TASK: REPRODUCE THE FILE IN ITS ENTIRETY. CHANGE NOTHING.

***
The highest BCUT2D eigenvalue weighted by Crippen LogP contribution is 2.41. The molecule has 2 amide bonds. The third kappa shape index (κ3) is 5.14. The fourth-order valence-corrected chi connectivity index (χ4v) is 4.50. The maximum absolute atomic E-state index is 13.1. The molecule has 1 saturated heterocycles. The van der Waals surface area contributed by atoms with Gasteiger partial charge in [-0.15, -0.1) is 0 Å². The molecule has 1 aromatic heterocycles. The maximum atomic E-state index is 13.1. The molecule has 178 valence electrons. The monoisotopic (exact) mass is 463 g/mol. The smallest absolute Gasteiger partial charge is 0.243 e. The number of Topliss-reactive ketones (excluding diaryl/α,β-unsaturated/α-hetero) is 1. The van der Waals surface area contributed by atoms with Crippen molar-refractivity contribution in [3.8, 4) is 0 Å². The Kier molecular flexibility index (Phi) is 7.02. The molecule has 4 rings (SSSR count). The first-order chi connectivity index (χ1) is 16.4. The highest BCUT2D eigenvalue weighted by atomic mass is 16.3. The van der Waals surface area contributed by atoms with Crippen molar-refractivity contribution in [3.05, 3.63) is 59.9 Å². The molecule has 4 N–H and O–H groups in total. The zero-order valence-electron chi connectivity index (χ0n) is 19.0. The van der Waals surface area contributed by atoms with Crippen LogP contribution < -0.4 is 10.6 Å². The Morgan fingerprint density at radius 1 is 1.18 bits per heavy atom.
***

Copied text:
The highest BCUT2D eigenvalue weighted by Crippen LogP contribution is 2.41. The molecule has 2 amide bonds. The third kappa shape index (κ3) is 5.14. The fourth-order valence-corrected chi connectivity index (χ4v) is 4.50. The maximum absolute atomic E-state index is 13.1. The molecule has 1 saturated heterocycles. The van der Waals surface area contributed by atoms with Gasteiger partial charge in [-0.15, -0.1) is 0 Å². The molecule has 1 aromatic heterocycles. The maximum atomic E-state index is 13.1. The molecule has 178 valence electrons. The monoisotopic (exact) mass is 463 g/mol. The smallest absolute Gasteiger partial charge is 0.243 e. The number of Topliss-reactive ketones (excluding diaryl/α,β-unsaturated/α-hetero) is 1. The van der Waals surface area contributed by atoms with Crippen molar-refractivity contribution in [3.8, 4) is 0 Å². The Kier molecular flexibility index (Phi) is 7.02. The molecule has 4 rings (SSSR count). The first-order chi connectivity index (χ1) is 16.4. The highest BCUT2D eigenvalue weighted by atomic mass is 16.3. The van der Waals surface area contributed by atoms with Crippen molar-refractivity contribution in [3.05, 3.63) is 59.9 Å². The molecule has 4 N–H and O–H groups in total. The zero-order valence-electron chi connectivity index (χ0n) is 19.0. The van der Waals surface area contributed by atoms with Crippen LogP contribution < -0.4 is 10.6 Å². The Morgan fingerprint density at radius 1 is 1.18 bits per heavy atom.